MY MEDIA CAREER

INSTITUTE OF JOURNALISTSMy career in journalism only lasted about 5 years and it came about by accident. My part of the newspaper didn’t concern news at all, only the peripheral parts of journalism like quizzes, crosswords and even astrology! One assignment that came about through my journalism which I enjoyed was writing a businessman’s guide to the town of Cambridge. That involved catching the train to the town and getting around a bit, but mostly my kind of journalism was very hard work just sitting at my desk. The work involved a shallow type of thought, but it produced genuine headaches, which more profound thinking has never done in my case.

I must explain that in those days there was a London evening newspaper called the Evening News and to distinguish it from our local journal ours was called the Eastern Evening News. When the London paper disappeared the Norfolk paper became the Evening News; later it was renamed the Norwich Evening News. My journalistic career began when I wrote to the paper stating that I did not think much of the standard of the quiz they were then running, and that I could something better myself. Quite unexpectedly they took me at my word, and before long I was writing ten questions a day, six days a week. The novel feature of my quiz was the inclusion of a number of questions which needed local knowledge.

East Anglian Quiz Book

East Anglian Quiz Book

1988 Quiz

1988 Quiz

The editor put a lot of effort into making the new quiz a success. My picture was plastered across the front page of the paper every evening for a week or two following its launch, and a banner advertised its presence inside for much longer. They also produced a book that was published in 1988.

There were a number of spin-offs from this unexpected publicity. I had a brief period running live quizzes as question master; that was until the organisers discovered that there were plenty of people who although less well-known were prepared to it for free, unlike me. I did not especially enjoy writing quizzing; for me it was just a job. I also branched out into related areas of journalism like crosswords, and these I enjoyed doing rather more.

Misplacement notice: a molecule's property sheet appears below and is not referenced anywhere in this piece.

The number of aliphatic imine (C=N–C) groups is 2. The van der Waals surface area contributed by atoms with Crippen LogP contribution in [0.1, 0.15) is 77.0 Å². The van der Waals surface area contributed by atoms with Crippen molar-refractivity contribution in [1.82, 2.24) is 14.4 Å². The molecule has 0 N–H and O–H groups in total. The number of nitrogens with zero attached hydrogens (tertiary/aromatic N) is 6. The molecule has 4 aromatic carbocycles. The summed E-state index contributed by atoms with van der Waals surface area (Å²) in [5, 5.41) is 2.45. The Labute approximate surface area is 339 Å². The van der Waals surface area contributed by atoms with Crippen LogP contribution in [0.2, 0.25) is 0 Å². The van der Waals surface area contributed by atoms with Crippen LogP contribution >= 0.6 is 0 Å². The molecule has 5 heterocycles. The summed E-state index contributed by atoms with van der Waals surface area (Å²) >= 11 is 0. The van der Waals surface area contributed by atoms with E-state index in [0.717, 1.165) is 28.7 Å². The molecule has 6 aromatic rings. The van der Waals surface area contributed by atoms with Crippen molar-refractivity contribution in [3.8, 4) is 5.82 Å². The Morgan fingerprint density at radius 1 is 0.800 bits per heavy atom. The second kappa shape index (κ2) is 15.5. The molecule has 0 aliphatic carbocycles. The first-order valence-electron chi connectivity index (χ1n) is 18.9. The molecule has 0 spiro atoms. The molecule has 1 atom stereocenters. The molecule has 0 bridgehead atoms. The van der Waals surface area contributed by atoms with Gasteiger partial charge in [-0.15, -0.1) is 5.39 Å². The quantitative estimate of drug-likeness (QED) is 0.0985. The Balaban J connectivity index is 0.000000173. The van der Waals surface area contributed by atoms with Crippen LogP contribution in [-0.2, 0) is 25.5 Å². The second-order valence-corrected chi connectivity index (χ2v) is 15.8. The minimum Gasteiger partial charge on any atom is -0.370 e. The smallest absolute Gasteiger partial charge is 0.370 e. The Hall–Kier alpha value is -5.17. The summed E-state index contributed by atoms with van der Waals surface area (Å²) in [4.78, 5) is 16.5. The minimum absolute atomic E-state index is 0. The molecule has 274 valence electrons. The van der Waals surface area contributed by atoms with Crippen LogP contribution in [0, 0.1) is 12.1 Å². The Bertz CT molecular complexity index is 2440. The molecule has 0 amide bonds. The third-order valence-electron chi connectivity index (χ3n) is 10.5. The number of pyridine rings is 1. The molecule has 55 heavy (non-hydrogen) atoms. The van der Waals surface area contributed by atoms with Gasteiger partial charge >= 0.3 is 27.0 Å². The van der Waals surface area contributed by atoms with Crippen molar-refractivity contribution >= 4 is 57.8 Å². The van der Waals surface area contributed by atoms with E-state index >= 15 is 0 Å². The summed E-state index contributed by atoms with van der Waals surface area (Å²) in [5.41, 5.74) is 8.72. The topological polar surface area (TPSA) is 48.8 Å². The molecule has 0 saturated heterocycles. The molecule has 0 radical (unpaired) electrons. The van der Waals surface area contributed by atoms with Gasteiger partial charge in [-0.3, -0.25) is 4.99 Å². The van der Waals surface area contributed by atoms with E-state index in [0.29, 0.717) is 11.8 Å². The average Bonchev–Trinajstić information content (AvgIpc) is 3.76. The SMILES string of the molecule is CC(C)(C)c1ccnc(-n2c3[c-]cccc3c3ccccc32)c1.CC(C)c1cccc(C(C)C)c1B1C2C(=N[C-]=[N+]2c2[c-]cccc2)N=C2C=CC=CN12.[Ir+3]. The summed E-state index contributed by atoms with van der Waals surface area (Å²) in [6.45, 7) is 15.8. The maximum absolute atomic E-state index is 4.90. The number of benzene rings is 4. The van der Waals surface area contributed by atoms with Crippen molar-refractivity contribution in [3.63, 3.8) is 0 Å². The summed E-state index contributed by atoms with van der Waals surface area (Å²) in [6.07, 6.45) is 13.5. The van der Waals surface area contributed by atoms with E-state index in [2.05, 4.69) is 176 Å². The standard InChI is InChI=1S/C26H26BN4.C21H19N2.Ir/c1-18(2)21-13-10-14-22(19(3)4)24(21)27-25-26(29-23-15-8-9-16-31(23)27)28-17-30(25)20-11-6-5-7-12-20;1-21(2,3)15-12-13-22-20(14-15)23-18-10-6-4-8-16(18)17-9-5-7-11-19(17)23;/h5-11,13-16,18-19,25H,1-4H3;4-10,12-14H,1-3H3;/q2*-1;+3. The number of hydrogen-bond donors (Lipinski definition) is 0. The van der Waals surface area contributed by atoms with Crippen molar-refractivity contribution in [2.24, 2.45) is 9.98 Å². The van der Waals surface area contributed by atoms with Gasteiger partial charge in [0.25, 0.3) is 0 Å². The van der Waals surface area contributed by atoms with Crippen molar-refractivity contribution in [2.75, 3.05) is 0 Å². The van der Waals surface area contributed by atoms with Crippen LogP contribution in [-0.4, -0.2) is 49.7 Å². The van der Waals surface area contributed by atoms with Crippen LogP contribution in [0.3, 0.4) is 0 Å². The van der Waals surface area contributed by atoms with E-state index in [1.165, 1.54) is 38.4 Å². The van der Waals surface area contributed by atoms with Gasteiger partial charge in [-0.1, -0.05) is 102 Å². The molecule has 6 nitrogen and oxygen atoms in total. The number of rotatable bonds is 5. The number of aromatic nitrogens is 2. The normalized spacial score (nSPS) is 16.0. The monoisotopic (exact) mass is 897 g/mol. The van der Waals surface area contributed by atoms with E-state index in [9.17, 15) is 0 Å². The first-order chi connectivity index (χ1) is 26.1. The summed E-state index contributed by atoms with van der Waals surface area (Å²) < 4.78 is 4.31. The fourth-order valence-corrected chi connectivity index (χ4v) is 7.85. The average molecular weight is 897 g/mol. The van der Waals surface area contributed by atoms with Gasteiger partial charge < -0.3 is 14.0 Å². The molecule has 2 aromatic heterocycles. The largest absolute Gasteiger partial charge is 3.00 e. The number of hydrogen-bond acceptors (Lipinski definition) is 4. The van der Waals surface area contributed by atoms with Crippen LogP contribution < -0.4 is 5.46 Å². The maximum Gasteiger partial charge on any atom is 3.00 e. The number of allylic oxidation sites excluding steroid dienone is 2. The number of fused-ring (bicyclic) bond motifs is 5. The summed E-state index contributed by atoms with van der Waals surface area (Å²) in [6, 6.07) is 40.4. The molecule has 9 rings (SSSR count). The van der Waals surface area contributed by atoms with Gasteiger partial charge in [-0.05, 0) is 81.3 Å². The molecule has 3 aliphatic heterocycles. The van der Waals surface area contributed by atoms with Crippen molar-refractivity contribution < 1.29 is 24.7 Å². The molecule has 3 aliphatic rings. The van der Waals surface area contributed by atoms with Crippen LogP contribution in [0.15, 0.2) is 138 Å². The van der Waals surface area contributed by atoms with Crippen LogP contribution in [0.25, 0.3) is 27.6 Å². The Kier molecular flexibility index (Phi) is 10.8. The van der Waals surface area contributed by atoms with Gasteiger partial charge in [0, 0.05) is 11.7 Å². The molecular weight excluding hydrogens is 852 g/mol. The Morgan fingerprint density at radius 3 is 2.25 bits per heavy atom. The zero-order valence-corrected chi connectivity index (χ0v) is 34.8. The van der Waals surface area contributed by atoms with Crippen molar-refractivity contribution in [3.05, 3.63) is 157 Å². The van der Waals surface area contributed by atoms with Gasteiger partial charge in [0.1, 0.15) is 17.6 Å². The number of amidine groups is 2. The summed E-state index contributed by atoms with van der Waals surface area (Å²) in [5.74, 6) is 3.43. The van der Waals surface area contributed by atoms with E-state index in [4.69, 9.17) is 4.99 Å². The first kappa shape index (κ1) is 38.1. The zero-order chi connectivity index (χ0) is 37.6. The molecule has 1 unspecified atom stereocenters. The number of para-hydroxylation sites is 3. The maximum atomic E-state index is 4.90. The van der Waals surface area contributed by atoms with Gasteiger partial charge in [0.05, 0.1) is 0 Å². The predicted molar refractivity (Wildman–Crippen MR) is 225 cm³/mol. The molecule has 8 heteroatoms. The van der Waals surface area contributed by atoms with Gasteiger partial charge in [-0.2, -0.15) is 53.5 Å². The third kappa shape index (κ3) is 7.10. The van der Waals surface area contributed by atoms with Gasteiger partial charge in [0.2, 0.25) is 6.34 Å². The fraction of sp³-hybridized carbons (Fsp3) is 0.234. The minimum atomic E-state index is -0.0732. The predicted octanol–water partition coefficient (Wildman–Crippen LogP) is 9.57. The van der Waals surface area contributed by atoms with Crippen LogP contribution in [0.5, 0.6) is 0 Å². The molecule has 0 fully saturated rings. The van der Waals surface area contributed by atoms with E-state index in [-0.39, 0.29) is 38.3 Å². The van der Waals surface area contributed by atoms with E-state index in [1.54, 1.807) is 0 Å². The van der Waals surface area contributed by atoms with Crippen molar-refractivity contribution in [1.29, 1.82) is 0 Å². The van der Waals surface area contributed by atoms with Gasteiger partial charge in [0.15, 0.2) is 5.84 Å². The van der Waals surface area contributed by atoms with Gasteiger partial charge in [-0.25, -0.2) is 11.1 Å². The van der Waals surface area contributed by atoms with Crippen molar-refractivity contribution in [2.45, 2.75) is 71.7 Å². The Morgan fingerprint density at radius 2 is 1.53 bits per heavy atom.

Eventually with the arrival of a new editor of the Evening News I was dropped from the paper; I wasn’t sorry to end what had become a weekly chore. That, however, was not the end of my media career. As a minor local celebrity I was called in to assist on the production of a television programme based on local quiz  questions. This was being shot in Norwich by Anglia Television. In the early 1990s when the programme was made Anglia was still an independent company with a flourishing TV production unit in Magdalen Street.

This series was called Paper Chase. It involved teams from schools across the Anglia Region who were placed in a set that imitated a veteran car; the competitors were ostensibly driving around the countryside answering questions on the places they passed through. Rather unwisely the producer (from London) had decided he could produce the series without doing a pilot programme first. As things turned out he couldn’t, and the whole series had to be binned.

Rather than give up completely those in charge decided to treat the failed series as the pilot, and went ahead with another series and a new set of competitors. I felt rather sorry for the first lot of school children who had expected to appear on the box, but I don’t suppose anyone else did. This time the whole run of programmes got an airing, and it was a weekly early evening treat for me to see my name on-screen at the end of each episode as Researcher. It was not that great a success, and there was no follow-up broadcast. Two things arose out of my experience. I got an introduction to the technicalities of television production, but I also decided that I did not much like most of the people I met in the industry. I did get on quite well with presenter though, and even took him out to a meal in Norwich; at a vegetarian restaurant of course!

It was never more than a part-time career. I was also running my optical instrument making business all the while I was writing quizzes. If I had succeeded in getting a job as a fact-checker with the BBC on Mastermind (Magnus Magnusson was just starting his last series) things might have been different, but although I got an interview in Manchester I was pipped to the post. I have no regrets. I am a dyed-in-the-wool East Anglian, and that could never have gone with a career in national television. I am not sorry that I remained in Norfolk.

JOSEPH MASON

THE BLOG FOR THE STORY OF EAST ANGLIA

joemasonspage@gmail.com

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